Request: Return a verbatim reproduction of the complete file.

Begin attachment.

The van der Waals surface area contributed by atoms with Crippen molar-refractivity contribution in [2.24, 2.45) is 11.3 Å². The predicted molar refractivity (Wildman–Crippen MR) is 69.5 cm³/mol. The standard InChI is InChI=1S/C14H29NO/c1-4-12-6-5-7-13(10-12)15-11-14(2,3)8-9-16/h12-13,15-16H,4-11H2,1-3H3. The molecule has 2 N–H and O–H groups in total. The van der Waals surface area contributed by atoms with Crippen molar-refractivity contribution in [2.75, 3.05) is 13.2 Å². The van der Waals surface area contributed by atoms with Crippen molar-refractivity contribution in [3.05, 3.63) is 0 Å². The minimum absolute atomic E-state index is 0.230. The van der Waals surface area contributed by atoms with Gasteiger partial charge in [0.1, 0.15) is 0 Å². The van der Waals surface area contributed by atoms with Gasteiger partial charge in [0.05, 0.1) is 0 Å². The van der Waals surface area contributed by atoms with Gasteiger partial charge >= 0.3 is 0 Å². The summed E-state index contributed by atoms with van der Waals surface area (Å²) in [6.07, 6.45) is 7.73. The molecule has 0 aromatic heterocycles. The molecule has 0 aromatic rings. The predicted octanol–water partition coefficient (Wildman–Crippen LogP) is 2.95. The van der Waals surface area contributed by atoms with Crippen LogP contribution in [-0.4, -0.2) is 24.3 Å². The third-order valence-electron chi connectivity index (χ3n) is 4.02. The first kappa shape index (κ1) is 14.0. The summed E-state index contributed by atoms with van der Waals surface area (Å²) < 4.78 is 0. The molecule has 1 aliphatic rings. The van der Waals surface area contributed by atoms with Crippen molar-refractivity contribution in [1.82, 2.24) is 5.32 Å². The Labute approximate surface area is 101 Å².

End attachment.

The van der Waals surface area contributed by atoms with Crippen molar-refractivity contribution in [2.24, 2.45) is 11.3 Å². The predicted molar refractivity (Wildman–Crippen MR) is 69.5 cm³/mol. The standard InChI is InChI=1S/C14H29NO/c1-4-12-6-5-7-13(10-12)15-11-14(2,3)8-9-16/h12-13,15-16H,4-11H2,1-3H3. The molecule has 2 N–H and O–H groups in total. The van der Waals surface area contributed by atoms with Crippen molar-refractivity contribution in [2.75, 3.05) is 13.2 Å². The van der Waals surface area contributed by atoms with Crippen molar-refractivity contribution in [3.05, 3.63) is 0 Å². The minimum absolute atomic E-state index is 0.230. The van der Waals surface area contributed by atoms with Gasteiger partial charge in [0.1, 0.15) is 0 Å². The van der Waals surface area contributed by atoms with Gasteiger partial charge in [0.05, 0.1) is 0 Å². The van der Waals surface area contributed by atoms with Gasteiger partial charge >= 0.3 is 0 Å². The summed E-state index contributed by atoms with van der Waals surface area (Å²) in [6.07, 6.45) is 7.73. The molecule has 0 aromatic heterocycles. The molecule has 0 aromatic rings. The predicted octanol–water partition coefficient (Wildman–Crippen LogP) is 2.95. The van der Waals surface area contributed by atoms with Crippen LogP contribution in [-0.4, -0.2) is 24.3 Å². The third-order valence-electron chi connectivity index (χ3n) is 4.02. The first kappa shape index (κ1) is 14.0. The summed E-state index contributed by atoms with van der Waals surface area (Å²) < 4.78 is 0. The molecule has 1 aliphatic rings. The van der Waals surface area contributed by atoms with Crippen molar-refractivity contribution in [1.82, 2.24) is 5.32 Å². The Labute approximate surface area is 101 Å².